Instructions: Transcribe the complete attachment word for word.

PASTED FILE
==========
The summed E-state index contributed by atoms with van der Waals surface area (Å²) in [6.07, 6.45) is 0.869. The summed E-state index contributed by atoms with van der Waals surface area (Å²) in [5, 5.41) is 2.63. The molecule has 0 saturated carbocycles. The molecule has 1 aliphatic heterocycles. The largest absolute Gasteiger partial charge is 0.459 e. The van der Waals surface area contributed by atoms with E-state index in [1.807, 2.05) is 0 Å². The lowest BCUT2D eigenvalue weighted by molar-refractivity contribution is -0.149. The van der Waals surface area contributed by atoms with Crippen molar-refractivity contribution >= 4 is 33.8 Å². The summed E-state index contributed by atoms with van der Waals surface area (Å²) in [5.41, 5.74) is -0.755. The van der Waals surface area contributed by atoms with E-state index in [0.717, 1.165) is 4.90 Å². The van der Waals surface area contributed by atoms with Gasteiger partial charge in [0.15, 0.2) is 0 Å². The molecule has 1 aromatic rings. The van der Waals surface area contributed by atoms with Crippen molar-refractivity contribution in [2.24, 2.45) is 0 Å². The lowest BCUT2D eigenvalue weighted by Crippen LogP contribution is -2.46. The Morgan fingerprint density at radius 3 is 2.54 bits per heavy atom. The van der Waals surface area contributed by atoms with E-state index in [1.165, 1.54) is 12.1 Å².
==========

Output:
The summed E-state index contributed by atoms with van der Waals surface area (Å²) in [6.07, 6.45) is 0.869. The summed E-state index contributed by atoms with van der Waals surface area (Å²) in [5, 5.41) is 2.63. The molecule has 0 saturated carbocycles. The molecule has 1 aliphatic heterocycles. The largest absolute Gasteiger partial charge is 0.459 e. The van der Waals surface area contributed by atoms with E-state index in [1.807, 2.05) is 0 Å². The lowest BCUT2D eigenvalue weighted by molar-refractivity contribution is -0.149. The van der Waals surface area contributed by atoms with Crippen molar-refractivity contribution >= 4 is 33.8 Å². The summed E-state index contributed by atoms with van der Waals surface area (Å²) in [5.41, 5.74) is -0.755. The van der Waals surface area contributed by atoms with E-state index in [0.717, 1.165) is 4.90 Å². The van der Waals surface area contributed by atoms with Gasteiger partial charge in [0.15, 0.2) is 0 Å². The molecule has 1 aromatic rings. The van der Waals surface area contributed by atoms with Crippen molar-refractivity contribution in [2.24, 2.45) is 0 Å². The lowest BCUT2D eigenvalue weighted by Crippen LogP contribution is -2.46. The Morgan fingerprint density at radius 3 is 2.54 bits per heavy atom. The van der Waals surface area contributed by atoms with E-state index in [1.165, 1.54) is 12.1 Å².